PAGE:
Dr. Marcus Key, Earth Sciences

Sustainability Module for Sedimentology & Stratigraphy Course

Course Syllabus: ERSC 309

With the support of the Summer 2013 Valley and Ridge program, I undertook the revision of my Sedimentology & Stratigraphy course (ERSC 309). For the first time this fall, I will be teaching it as a SCON course. The stratigraphy part of course deals with how these processes and resulting products have changed over time (e.g., reef limestones have changed over time as the constructors of reefs have evolved from sponges, to bryozoans, to molluscs, to corals). For the Valley and Ridge program I focused on the latter; specifically, what is the stratigraphic record of our unsustainable use of sedimentary resources (i.e., fossil fuel combustion-induced global warming).

To do this I developed a sustainability module for the class focusing on the stratigraphy of climate change. In order to predict future climate change, we must understand past climate change. The record of past climate change is recorded in the stratigraphic record of Earth's history. I acquired datasets of global temperatures from three different time scales, the last 423,000 years, last 11,300 years, and the last 130 years. I developed a module for the course where the students learn how to graphically and statistically analyze and interpret large stratigraphic data sets in relation to today’s human impacted climate as well as the natural background variation.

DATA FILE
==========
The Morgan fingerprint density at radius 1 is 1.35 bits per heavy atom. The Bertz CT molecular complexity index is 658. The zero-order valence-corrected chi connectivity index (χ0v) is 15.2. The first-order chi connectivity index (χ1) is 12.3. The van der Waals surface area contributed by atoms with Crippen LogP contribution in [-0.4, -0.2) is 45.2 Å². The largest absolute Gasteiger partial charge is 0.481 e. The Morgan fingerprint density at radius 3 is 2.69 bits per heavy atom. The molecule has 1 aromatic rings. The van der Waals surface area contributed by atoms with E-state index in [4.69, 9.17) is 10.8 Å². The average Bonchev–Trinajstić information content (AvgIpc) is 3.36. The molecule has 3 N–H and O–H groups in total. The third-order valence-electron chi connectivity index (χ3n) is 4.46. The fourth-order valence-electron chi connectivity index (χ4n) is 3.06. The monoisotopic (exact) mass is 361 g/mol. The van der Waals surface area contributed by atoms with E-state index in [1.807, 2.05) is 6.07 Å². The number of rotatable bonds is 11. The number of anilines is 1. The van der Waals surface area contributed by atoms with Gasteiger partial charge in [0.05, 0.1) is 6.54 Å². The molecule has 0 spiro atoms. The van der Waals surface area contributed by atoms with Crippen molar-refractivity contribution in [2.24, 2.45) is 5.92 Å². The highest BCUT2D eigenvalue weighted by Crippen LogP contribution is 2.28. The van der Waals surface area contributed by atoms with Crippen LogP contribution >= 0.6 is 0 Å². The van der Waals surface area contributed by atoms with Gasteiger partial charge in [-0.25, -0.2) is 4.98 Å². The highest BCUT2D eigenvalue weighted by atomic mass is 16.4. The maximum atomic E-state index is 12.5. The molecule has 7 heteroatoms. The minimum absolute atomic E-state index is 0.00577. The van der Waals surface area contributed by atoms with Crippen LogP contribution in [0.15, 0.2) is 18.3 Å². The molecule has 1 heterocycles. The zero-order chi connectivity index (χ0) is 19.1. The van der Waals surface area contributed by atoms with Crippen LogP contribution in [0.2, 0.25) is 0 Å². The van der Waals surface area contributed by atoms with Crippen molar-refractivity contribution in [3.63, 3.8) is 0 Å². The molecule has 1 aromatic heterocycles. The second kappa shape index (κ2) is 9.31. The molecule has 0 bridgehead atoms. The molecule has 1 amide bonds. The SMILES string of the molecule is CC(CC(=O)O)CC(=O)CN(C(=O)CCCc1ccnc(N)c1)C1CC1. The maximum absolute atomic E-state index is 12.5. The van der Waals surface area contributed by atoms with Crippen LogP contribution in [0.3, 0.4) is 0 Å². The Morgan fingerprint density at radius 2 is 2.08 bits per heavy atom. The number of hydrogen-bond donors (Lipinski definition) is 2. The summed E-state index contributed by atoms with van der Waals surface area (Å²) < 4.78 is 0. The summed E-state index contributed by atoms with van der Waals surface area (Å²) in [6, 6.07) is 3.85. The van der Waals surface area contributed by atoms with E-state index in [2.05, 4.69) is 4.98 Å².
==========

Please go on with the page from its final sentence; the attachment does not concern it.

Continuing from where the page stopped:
Based on my readings this summer on the value of place-based education, I found a field location north of Carlisle near Newport, PA where the students will be able to see the effect of climate change preserved in the stratigraphic record. This summer, I chose the exact part of the section to visit to best see short term climatic variation in the sequence (i.e., the Milankovitch cyclic climate signature).